Hamstrings are often injured during sports or everyday activities such as running, cycling, or lifting weights. Left untreated, they can cause long-term damage to muscles and ligaments, leading to chronic pain and reduced mobility.
Physiotherapists are trained professionals who specialise in treating musculoskeletal injuries. We diagnose and treat conditions ranging from sprains and strains to fractures and dislocations. Hamstring tears are therefore commonly treated at our practice.
What are hamstring muscles?
The hamstrings are a large group of muscles located at the back of the thigh. Their job is to bend the knee, move the hip backwards and stabilise the leg. The muscles can be injured at any point but are most vulnerable where the tendon and muscle fibres join together. This is a common injury for players of all sports involving running, particularly those involving quick movements and kicking.
Common causes of hamstring tears
A sudden, vigorous contraction or stretch of the hamstring muscle group that results in substantial mechanical stress causes hamstring strains.
As the hamstrings cross two large joints, they must perform complicated movements, often activating suddenly and with great force. They are often stretched during a fall, big kick or sudden take-off.
Common risk factors for hamstring tears
Factors that increase the chance of a tear include poor flexibility, strength deficits and neural mobility.
Hamstrings are often injured due to overuse. This is usually caused by repetitive movements, especially those involving running and jumping.
Other factors contributing to hamstring injuries are muscle imbalances, abnormal lower limb biomechanics, fatigue, and inadequate warm-up. In addition, poor posture can also cause injuries.
It seems, however, that the most significant predictor of a future hamstring tear is a previous hamstring injury.
Common symptoms of hamstring injuries
The most common symptom of a torn hamstring is a sharp pain at the back of the thigh, often immediately after intense activity. There may also be swelling, bruising, difficulty walking and pain with knee movements. The symptoms of a hamstring tear are similar to many other conditions, as the lower back often refers to pain at the back of the thigh, mimicking a hamstring tear.
Your physiotherapist can confirm that the pain is due to a torn hamstring and tell you how bad the tear is. Although not usually required, diagnosis can be confirmed by having an MRI or real-time ultrasound scan.
Can physio help a torn hamstring?
Once a diagnosis is made, the first step is to follow the R.I.C.E protocol (Rest, Ice, Compression, Elevation). During the first 48 hours, you should apply ice for 20 minutes every hour to reduce swelling and bruising.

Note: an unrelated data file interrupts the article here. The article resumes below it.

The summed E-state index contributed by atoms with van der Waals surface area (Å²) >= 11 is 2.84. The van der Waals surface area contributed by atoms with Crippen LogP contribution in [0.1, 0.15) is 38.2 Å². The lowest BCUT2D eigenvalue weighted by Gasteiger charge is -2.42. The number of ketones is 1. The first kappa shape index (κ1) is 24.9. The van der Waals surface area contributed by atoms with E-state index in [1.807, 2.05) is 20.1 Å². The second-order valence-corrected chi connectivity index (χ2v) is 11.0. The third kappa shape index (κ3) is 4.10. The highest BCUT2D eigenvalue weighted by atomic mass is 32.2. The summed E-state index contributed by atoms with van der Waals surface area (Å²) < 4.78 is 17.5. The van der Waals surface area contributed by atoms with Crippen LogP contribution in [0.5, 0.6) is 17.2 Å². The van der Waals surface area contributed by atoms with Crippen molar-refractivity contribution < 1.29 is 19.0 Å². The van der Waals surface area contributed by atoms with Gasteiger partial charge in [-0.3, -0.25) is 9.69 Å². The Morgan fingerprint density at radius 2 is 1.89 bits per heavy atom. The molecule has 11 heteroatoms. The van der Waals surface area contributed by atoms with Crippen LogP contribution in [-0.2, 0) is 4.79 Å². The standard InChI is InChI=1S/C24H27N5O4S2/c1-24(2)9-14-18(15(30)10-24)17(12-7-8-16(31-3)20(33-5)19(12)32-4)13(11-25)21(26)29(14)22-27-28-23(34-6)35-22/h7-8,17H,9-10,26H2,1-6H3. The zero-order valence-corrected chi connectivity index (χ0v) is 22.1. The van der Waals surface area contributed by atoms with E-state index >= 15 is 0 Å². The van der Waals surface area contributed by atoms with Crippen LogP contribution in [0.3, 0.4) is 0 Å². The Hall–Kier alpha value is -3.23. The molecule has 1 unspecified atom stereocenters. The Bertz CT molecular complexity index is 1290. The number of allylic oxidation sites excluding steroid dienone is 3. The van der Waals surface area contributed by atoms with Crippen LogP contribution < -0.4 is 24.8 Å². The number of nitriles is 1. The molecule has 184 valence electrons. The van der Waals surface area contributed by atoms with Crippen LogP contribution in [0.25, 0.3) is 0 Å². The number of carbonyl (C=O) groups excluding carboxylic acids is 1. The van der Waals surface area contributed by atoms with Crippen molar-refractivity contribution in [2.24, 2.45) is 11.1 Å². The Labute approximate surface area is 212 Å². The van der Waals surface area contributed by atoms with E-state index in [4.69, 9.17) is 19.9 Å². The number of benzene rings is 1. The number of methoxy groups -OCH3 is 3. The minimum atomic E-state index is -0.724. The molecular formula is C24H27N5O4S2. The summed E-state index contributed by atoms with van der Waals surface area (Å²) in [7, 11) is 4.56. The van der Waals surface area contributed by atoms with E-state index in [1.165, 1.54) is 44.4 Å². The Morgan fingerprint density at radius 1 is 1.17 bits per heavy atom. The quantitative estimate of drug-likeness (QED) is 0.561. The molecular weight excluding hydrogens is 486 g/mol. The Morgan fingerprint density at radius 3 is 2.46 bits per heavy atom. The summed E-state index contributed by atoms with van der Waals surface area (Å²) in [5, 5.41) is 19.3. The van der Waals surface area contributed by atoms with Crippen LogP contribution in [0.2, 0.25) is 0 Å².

A consultation with one of our physiotherapists will include advice about your recovery and when it is appropriate to return to sport. Your physiotherapist has many techniques that can promote healing and reduce scar tissue formation, including ultrasound, deep tissue therapy, laser, TENS and dry needling.
They will also prescribe an exercise program to return strength, flexibility and control to the muscle, getting you back to your sport quickly and safely. Due to the high chance of recurrence, rehabilitation is crucial and usually takes 6-12 weeks. Surgery may be required before rehabilitation can start if the hamstring muscle is completely torn.
The fundamental goal of physiotherapy and the rehabilitation program is to restore the patient’s functions to the greatest extent possible and to return the athlete to sport at the previous level of performance while minimising the risk of re-injury.
How to avoid hamstring injuries
Hamstring strains can be avoided by ensuring the hamstrings are strong and flexible enough to resist the rigours of work, sports, and daily activities.
The following strategies will help you lower your risk of suffering a hamstring strain injury:
- Before engaging in any sports activity, always warm up.
- Avoid starting a new activity too quickly to allow your body to adjust to the new movement patterns. Instead, gradually increase the frequency and intensity of the activity.
- Make sure your hamstring muscles are strong through strength training.
- Stretch effectively after exercise to improve range of movement and mobility.
- Before repeating the same exercise program, pay attention to your body after working out. Stretch, apply ice, or take rest days as necessary.
Final thoughts on Physiotherapy for Hamstring Tears
A hamstring tear occurs when the muscle fibres at the back of the thigh become damaged. The injury usually happens after repeated strain or overuse.
Physiotherapists can perform various treatments depending on the severity of the injury.
There are several treatment options for hamstring tears. Physiotherapists can provide exercises to stretch and strengthen the muscles. They can also recommend other treatments such as injections, massage therapy, ultrasound treatment, electrical stimulation, or even surgery for severe injuries.
Book an appointment with one of our highly qualified physiotherapists at Enhance Physio before starting a rehabilitation program. We can advise you on the best course of action for your condition.